Big Labor Not Looking Good on Labor Day
They may be at the peak of their power with a friendly White House, but they are very, very unpopular.
September 7, 2009 - 12:00 am
Moreover, card check has now become an issue in one of the key gubernatorial races this year. Republican Bob McDonnell, in a recent conference call with business leaders, explained:
I’ll use every resource of my office to speak out strongly on behalf of the business community, and against card check. … We’ll use every possible political resource to fight card check, which I think is important and I think that will, in the long term, serve Virginia businesses well. … While others have said that it is a federal issue and doesn’t affect Virginia and there’s nothing they can do about it, I think that’s absolute nonsense.
Those “others” include his opponent, Democrat Creigh Deeds, who is all too happy to take Big Labor’s money but becomes very uncomfortable when asked his position the issue.
McDonnell has also gone after the other provision in EFCA — mandatory arbitration. He explained, “If there is no agreement between management and labor within 120 days, it requires the appointment of a federal arbitrator to come in and essentially write the contract for a private company.”
So now Big Labor may become a liability rather than an asset to the Democrat Deeds running in a key gubernatorial race, one that is likely to be interpreted, correctly or not, as a referendum on Obama.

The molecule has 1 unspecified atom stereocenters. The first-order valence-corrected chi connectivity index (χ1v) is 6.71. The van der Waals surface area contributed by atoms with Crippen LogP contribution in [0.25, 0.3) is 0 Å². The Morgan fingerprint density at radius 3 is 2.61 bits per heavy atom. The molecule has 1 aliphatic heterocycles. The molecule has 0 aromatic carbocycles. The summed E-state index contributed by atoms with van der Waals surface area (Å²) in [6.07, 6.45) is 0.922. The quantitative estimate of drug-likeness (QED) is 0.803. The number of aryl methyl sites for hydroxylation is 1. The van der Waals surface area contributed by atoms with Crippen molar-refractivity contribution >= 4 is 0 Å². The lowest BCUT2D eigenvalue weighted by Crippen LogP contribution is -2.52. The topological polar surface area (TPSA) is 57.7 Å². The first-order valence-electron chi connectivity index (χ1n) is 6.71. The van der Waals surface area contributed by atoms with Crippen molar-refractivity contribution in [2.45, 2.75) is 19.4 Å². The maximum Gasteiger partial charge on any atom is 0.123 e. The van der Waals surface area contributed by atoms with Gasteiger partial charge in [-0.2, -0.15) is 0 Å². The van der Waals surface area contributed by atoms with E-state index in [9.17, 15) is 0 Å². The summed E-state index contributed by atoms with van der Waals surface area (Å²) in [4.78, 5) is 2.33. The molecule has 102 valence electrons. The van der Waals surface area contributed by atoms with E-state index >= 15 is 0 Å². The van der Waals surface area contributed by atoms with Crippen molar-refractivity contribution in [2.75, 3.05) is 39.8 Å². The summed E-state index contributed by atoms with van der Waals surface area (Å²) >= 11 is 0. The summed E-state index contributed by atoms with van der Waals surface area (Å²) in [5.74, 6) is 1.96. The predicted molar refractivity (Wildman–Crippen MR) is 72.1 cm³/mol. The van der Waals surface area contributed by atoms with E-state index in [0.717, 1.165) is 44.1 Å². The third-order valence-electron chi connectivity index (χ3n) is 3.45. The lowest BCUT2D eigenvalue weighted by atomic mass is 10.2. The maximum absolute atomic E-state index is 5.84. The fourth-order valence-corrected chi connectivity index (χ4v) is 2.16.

Now, none of this is to say that Big Labor hasn’t gotten its share of victories since the 2008 election. Obama’s secretary of labor isn’t enforcing pesky financial disclosure requirements on Big Labor, which chaffed when the Bush administration put them into effect. Big Labor did after all persuade the Obama administration to not only bail out two auto companies, but spare them the usual bankruptcy fate for labor unions — the evisceration of their collective bargaining agreements. And even “cash for clunkers” was a special favor to the UAW, a little boost just for their industry in dire need of some customers.
But the current state of affairs wasn’t what Big Labor imagined when they spent millions of their members’ dues to elect a pro-labor lineup in Washington. What happened? Whether you buy the Kaus or the Marcus theory, it is clear that they made themselves a tad too conspicuous at the expense of the average taxpayer, the vast majority of whom belong to no union. Big Labor appears to be not the defender of the common man, but a special interest bully that doesn’t want to play by the same rules — whether at the ballot box or the bankruptcy court — as everyone else.
Big Labor may recover their clout and may still get some legislative goodies before the next election. But so long as they insist on special treatment, average Americans will likely regard them as just another special interest, the sort that, come to think of it, Obama promised to banish from Washington. Well, maybe after the next election.